St. Francis Xavier’s prestigious Coady International Institute featured in new book that dissects the way we help
A search around the world for a better future, a better way of helping those in need, led author Augusta Dwyer to Antigonish, Nova Scotia, into the heart of a movement that began in the 1920s.
Rev. Dr. Moses Coady, after whom the now prestigious Coady International Institute of St. Francis Xavier University is named, founded the Antigonish Movement. The institute was named after him to continue his development studies and share the lessons he spread throughout Nova Scotia.
While spending her time in Haiti researching her book, The Anatomy of Giving, Dwyer came in close contact with many international aid organizations, but not many carrying out their aid work with the same strategy as that of the Coady Institute graduates and liaisons. She had only heard of a small handful of other organizations with the same approach.
“I think Coady does everything pretty well,” she says. “I think that they have a huge impact.”
Dwyer’s book focuses on the impact that large international aid organizations have and how they operate with a top-down approach, compared to smaller bottom-up organizations. While citing successes of the bottom-up approach, she refers to the Coady Institute as a leader in this methodology.
“I think their approach is brilliant, and I think their approach is the right one,” Dwyer says.
As well as hosting classes at the Institute in Antigonish on the St.FX campus, Coady also travels internationally to offer leadership programs in various countries, in order to help developing areas gather the tools to help themselves. As Dwyer notes in her book, the Institute is currently involved in a project in Haiti called the Centre for Leadership and Excellence.
“We’re really impressed with it,” says Gord Cunningham, Assistant Director of the Coady Institute. “Our role started out as very hands on, then [Haitian residents] wanted to start an organization.” From there, the Institute had various professionals go to Haiti, while some Hatians travelled to Antigonish to learn about how they could influence their communities as citizens, and start their own movement to better their area.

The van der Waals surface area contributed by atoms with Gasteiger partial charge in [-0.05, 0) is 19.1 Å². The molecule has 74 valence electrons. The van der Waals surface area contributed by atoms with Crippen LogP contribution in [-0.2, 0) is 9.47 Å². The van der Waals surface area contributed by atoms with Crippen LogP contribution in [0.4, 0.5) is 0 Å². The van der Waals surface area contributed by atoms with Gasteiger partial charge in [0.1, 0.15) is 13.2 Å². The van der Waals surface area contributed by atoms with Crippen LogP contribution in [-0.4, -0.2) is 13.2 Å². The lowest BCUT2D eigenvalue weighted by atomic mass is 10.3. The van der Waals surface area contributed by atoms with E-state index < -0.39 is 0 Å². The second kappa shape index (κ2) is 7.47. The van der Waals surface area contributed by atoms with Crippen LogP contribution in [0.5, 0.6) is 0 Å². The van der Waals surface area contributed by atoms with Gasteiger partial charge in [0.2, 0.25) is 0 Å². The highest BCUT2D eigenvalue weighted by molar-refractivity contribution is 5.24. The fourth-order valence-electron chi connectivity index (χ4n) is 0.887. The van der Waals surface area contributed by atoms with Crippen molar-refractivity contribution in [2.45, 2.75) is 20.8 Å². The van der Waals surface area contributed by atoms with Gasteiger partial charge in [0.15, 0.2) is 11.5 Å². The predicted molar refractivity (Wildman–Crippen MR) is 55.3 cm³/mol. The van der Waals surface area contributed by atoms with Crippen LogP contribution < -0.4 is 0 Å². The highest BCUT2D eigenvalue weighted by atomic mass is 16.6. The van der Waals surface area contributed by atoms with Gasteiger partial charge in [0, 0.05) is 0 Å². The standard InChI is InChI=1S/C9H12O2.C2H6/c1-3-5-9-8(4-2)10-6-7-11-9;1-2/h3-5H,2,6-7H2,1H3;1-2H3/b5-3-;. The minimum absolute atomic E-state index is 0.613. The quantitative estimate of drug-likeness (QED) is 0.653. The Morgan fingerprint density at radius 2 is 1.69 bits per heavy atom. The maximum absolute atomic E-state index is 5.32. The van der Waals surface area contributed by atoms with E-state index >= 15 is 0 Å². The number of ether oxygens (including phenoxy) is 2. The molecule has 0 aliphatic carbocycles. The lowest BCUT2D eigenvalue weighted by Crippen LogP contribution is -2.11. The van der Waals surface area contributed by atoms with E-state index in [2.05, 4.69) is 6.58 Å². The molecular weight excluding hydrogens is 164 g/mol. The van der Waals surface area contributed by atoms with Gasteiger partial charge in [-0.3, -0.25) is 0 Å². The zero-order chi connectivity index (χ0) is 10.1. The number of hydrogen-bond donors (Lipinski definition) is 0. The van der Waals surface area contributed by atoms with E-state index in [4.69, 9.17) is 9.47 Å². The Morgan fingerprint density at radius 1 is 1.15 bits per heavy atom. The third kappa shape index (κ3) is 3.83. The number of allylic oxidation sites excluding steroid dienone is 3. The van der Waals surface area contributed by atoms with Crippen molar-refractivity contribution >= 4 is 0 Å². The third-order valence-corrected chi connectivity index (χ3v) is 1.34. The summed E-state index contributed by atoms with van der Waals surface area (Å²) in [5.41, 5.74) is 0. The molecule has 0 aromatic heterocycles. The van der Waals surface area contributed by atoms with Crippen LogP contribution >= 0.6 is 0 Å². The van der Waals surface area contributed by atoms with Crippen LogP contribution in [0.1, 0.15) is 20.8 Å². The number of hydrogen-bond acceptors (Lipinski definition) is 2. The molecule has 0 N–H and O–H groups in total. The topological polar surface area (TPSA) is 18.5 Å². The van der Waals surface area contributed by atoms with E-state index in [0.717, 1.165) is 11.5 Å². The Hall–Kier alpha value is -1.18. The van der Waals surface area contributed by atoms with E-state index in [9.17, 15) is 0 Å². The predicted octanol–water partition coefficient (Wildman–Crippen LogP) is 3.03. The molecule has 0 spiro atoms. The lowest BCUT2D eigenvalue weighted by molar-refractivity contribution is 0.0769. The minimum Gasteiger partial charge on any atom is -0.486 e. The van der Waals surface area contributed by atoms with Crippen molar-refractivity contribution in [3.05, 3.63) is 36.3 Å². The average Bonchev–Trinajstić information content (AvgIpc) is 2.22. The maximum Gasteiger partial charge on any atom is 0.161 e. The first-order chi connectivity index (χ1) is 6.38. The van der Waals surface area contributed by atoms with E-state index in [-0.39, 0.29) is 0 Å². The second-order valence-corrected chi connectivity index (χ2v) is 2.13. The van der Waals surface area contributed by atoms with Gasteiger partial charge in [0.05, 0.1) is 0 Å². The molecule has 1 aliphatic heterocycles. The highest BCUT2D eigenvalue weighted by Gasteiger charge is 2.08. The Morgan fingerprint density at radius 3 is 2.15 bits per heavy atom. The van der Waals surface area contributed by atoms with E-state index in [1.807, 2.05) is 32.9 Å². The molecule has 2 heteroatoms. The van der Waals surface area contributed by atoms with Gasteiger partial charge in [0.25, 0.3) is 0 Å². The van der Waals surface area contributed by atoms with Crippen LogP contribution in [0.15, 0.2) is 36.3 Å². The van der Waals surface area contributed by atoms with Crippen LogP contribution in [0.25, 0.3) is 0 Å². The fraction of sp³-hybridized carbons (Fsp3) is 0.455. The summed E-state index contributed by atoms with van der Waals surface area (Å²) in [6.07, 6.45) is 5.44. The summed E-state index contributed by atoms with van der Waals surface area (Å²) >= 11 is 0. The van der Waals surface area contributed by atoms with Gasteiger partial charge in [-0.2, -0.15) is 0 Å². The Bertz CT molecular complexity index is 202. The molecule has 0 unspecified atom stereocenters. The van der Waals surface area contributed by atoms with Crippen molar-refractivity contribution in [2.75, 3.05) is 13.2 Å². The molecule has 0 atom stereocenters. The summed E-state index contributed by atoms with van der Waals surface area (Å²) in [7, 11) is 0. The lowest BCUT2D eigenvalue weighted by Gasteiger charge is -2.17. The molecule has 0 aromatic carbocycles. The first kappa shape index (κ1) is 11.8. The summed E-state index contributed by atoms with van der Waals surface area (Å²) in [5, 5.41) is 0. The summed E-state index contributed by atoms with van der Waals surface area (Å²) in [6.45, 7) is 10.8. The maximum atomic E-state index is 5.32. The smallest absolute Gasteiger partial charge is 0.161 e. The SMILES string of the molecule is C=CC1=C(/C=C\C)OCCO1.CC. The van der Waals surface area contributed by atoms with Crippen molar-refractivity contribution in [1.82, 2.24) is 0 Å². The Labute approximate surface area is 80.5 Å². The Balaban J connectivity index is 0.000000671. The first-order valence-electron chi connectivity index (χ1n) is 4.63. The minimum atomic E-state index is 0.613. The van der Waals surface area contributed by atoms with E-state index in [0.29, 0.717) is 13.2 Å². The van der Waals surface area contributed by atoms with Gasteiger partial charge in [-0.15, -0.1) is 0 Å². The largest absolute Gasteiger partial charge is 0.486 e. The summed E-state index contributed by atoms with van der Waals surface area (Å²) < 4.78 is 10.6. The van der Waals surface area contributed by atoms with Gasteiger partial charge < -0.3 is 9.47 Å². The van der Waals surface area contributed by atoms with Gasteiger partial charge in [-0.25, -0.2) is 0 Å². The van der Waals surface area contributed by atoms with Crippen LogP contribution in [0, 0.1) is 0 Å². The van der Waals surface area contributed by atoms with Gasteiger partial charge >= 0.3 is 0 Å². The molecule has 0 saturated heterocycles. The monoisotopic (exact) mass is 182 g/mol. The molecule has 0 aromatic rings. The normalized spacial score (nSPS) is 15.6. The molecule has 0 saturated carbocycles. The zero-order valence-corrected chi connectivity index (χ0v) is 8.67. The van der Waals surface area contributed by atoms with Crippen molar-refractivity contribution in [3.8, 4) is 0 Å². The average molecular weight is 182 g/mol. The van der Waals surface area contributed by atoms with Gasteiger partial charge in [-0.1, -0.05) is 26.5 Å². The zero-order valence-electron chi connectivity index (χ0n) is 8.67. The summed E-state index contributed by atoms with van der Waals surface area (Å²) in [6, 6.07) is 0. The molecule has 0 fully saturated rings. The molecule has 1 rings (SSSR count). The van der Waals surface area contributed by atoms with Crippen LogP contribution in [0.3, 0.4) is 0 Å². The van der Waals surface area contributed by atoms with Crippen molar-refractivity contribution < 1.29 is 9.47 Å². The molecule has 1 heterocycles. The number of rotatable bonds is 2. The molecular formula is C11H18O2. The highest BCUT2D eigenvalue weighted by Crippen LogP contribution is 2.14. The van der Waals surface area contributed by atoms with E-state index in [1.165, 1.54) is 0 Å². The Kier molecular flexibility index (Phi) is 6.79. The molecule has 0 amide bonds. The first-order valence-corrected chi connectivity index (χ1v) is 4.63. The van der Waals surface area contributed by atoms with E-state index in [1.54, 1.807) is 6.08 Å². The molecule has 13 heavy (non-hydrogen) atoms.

One outcome was the Combit Program, started by youth, which organizes community work parties focused on large projects.
“There is some very successful work with women and youth,” Cunningham says. “Now the Coady role is quite minor. We help connect them but we’re not as hands on as we were. They felt that for the mindset to change it was too difficult to start from the top down.”
Cunningham sees the paradigm of world aid shifting slowly to a more hands-on, bottom-up approach, with more operations to help create sustainable communities that can help themselves. “People have to be the drivers of their own development,” he says.
In The Anatomy of Giving, Dwyer mentions a few success stories for this approach, showing it to be more successful in building sustainable communities. “Changing the face of poverty means changing the face of politics that poor people are living within,” says Dwyer. “And this strength-based development, this asset-based development does that.”
This approach is what drew her to the Coady Institute and what brings others from around the world to their doors looking for solutions.
“I just have such huge admiration for them and what they do,” says Dwyer.